Be a Moviemaker: An iPad Program

Be a Movie Maker
The other day, I did a really awesome program with school-agers:  We used LEGOs, puppets, art supplies, and the LEGO Movie Maker app to create some fun movies.  What I loved most about this program (other than how much fun everyone had) was that it incorporated so many educational aspects: storytelling, crafting/making, teamwork, and technology!

Prep time was also next to nothing for this program, which was an added bonus. As a matter of fact, I kind of inherited this program at the last minute. An awesome coworker of mine is the original mastermind behind this, but she was unavailable the day of the program, so I took over.

So here’s what we did:

Supplies Needed:

  • iPads with LEGO Movie Maker app
  • Art supplies (paper, cardboard, markers, scissors, tape/glue)
  • Puppets
  • LEGOs

Program Procedure:

  • Welcome participants, go over the program guidelines, and do a brief demonstration of the app.
  • Have participants break off into groups. They should spend a few minutes coming up with a team name and brainstorming a few ideas for their movie.
  • Once they have a few ideas, they can come up and start to get LEGOs/puppets/art supplies and start setting up for the movie.
  • When they’re ready to start filming, they can come up and get an iPad. The LEGO Movie Maker app is very simple to use; most of the kids who were participating were able to film awesome movies with very little instruction from me.
  • If you have the technology, you may want to project videos onto a screen when you’re finished.

Program Guidelines:

  • Handle iPads gently and carefully.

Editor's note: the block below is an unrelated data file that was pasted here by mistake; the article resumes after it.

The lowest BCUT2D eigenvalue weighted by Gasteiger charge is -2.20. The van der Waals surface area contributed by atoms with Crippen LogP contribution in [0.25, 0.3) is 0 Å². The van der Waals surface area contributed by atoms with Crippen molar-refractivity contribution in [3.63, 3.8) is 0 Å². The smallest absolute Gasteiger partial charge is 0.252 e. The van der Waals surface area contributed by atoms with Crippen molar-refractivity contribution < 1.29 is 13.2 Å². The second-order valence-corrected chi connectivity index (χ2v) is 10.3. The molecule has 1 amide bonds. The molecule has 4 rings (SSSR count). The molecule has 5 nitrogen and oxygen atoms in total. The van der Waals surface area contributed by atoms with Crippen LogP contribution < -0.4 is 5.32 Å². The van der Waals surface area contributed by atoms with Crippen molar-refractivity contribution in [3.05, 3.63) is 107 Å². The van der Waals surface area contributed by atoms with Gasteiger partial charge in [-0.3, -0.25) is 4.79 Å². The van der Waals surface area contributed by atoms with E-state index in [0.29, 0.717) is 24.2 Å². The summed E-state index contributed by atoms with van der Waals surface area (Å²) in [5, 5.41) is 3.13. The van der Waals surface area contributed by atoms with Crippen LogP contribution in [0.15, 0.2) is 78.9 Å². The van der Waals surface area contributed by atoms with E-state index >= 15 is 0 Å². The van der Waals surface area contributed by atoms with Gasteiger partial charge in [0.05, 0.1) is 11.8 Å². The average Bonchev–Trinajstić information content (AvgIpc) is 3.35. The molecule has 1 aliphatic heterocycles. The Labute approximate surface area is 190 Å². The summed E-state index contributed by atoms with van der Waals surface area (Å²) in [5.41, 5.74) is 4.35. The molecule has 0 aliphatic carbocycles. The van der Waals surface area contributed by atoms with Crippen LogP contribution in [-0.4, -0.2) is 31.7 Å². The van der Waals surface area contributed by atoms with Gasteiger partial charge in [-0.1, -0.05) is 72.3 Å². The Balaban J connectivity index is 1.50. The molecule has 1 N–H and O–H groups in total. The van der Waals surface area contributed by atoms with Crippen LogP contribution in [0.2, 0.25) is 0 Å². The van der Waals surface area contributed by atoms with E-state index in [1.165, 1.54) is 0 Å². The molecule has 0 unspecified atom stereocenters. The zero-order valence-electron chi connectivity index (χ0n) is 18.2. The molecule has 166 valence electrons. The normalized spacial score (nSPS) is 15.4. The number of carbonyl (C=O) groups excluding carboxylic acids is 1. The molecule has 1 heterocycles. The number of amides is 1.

• Ask questions. We’re here to help!
  • Work together with others in your team. You may need to compromise or share.
  • The program ends at ________. Please return your team’s iPad and all supplies when you are finished.
  • Have fun!
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Apps That I’m Really Excited About

Mid-to-late May is always such a weird time of year for me. Mostly because it’s the calm before the storm. Many of the big projects that I worked on during the fall and winter are either finished or about to take a back seat, but the Summer Reading mayhem has yet to officially start.  Yes there are school visits and library tours going on to get kids excited about Summer Reading, but even those don’t take up all of my time.

Therefore, for the past couple of days, I’ve been able to sit down and bring myself up-to-date on a few work-related things. One of those things that I’ve been researching is apps! I am one of the people in charge of keeping up with the newest and best children’s apps for the library, and I am sad to say that after my work with the Cybils finished earlier this year, apps took a backseat to things like the puppet show.